This book looks at the world's naturalised (successfully introduced) species of bird. Many species have been introduced to countries outside their natural range by people, either deliberately or accidentally, with varied consequences for both those species themselves and the native fauna of their 'new' homes. In Britain, the introduced Canada Goose has quickly become ubiquitous at every lake and riverside, while the Golden Pheasant remains a scarce and unobtrusive inhabitant of a few scattered, remote woodlands. The House Sparrow and Common Starling, both in decline over parts of their native range, are thriving in a naturalised state in North America and elsewhere in the world. Naturalised populations of Mallard in various parts of the world are threatening a total of seven other duck species with extinction through hybridisation. This book discusses each species in turn, describing how, why, when and where its introduction took place, how it became established, and the ecological and economic impacts its presence has had in the country or countries it is naturalised in. Each account has a map, showing natural and introduced range, and there is a wealth of beautiful line drawings of the species concerned.
This is the first comprehensive English-language field guide to the wildlife of Chile and its territories--Chilean Antarctica, Easter Island, Juan Fernández, and San Félix y San Ambrosio. From bats to butterflies, lizards to llamas, and ferns to flamingos, A Wildlife Guide to Chile covers the country's common plants and animals. The color plates depict species in their natural environments with unmatched vividness and realism. The combination of detailed illustrations and engaging, succinct, and authoritative text make field identification quick, easy, and accurate. Maps, charts, and diagrams provide information about landforms, submarine topography, marine environment, climate, vegetation zones, and the best places to view wildlife. This is an essential guide to Chile's remarkable biodiversity. The only comprehensive English-language guide to Chile's common flora and fauna The first guide to cover Chile and its territories--Chilean Antarctica, Easter Island, Juan Fernández, and San Félix y San Ambrosio 120 full-color plates allow quick identification of more than 800 species Accompanying text describes species size, shape, color, habitat, and range Descriptions list size, distribution, and English, Spanish, and scientific names Information on the best spots to view wildlife, including major national parks Compact and lightweight--a perfect field guide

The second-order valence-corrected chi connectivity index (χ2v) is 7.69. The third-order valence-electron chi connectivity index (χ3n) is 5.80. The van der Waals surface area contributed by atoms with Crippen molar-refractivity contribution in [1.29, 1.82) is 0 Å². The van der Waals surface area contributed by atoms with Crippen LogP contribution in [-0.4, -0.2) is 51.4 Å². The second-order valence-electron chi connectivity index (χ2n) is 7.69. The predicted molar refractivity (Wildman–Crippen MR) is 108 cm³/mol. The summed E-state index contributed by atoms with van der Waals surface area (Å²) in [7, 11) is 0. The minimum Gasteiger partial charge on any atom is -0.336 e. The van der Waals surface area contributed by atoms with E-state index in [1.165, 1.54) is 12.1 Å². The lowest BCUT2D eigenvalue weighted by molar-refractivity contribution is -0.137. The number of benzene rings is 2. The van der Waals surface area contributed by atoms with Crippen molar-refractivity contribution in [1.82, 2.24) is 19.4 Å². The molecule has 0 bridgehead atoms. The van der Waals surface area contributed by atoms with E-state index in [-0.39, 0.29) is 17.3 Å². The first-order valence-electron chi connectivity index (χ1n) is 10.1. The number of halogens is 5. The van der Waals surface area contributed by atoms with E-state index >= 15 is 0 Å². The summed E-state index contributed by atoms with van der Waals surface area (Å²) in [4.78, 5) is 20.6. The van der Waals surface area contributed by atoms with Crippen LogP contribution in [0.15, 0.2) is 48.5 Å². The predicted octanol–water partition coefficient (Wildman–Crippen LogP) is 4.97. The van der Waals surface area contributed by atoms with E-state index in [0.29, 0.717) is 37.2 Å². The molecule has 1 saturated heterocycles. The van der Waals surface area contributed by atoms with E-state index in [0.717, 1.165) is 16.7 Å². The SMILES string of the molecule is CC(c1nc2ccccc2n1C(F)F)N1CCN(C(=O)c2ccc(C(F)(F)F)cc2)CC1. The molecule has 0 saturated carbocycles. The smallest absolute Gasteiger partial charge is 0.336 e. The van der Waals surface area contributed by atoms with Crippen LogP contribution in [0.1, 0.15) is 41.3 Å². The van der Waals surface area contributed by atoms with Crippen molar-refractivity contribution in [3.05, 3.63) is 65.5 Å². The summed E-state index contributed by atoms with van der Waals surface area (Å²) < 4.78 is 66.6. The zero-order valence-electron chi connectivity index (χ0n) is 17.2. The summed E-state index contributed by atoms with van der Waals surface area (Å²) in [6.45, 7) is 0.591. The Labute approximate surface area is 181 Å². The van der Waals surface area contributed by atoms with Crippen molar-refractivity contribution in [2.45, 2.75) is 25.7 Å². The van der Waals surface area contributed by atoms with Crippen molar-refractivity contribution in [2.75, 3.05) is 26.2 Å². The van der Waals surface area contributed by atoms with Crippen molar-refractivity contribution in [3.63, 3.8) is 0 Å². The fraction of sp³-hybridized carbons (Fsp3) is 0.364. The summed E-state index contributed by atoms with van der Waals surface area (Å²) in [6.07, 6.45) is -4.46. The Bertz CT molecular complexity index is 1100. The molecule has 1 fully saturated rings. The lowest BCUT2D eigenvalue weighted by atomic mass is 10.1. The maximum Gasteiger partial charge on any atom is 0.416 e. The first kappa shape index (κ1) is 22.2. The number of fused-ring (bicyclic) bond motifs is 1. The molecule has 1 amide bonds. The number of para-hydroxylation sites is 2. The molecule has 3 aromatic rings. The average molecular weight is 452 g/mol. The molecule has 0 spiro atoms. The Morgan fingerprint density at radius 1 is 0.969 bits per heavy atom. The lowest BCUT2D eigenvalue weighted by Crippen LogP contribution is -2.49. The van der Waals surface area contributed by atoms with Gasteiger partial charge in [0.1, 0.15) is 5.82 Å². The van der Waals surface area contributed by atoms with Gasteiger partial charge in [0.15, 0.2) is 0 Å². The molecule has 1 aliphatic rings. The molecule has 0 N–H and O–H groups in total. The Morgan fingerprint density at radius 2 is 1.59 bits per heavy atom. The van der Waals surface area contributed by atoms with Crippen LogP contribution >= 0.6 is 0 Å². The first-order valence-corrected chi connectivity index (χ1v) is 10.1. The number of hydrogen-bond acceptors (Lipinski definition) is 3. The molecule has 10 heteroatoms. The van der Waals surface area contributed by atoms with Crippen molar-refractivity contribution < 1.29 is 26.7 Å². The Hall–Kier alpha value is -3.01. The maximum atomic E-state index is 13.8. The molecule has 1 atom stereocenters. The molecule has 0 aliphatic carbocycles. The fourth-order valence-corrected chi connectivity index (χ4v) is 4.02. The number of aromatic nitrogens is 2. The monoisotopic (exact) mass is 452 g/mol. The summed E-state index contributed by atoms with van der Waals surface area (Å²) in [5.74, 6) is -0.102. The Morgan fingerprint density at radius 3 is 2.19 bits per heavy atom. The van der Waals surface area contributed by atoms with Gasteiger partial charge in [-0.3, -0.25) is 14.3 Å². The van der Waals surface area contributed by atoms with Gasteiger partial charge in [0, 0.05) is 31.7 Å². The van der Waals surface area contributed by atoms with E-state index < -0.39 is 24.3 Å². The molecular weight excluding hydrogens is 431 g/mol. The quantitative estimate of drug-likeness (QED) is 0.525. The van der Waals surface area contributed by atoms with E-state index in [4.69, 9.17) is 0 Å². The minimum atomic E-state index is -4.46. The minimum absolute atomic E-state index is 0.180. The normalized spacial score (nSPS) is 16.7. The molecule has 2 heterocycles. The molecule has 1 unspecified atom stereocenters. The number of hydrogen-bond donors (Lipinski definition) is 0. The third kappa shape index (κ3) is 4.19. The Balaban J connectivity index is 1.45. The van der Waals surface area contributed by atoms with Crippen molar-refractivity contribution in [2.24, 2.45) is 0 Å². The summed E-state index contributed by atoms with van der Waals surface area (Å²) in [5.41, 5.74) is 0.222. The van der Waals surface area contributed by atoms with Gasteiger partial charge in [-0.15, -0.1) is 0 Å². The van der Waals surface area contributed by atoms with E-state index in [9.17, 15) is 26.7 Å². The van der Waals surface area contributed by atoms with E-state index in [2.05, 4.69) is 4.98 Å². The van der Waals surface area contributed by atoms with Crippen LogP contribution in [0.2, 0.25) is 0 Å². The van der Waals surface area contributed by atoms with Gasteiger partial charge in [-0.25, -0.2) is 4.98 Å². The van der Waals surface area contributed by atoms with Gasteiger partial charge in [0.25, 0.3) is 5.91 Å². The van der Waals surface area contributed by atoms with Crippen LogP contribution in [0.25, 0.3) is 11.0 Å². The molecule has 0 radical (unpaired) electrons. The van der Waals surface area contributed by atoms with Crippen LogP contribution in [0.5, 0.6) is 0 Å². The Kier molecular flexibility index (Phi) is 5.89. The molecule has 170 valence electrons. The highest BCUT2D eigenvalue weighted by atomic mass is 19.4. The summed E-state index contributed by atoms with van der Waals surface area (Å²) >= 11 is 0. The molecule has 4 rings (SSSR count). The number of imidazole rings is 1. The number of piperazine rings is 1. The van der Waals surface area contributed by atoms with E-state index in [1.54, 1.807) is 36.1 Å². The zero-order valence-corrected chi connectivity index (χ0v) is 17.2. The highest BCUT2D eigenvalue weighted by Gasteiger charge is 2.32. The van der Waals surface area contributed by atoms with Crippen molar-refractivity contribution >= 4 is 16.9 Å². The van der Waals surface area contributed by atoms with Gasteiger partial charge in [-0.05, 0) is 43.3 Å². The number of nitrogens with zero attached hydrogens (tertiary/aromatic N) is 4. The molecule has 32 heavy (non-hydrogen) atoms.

Author: Ricardo Rozzi
Publisher: University of North Texas Press
Release Date: 2014-06-15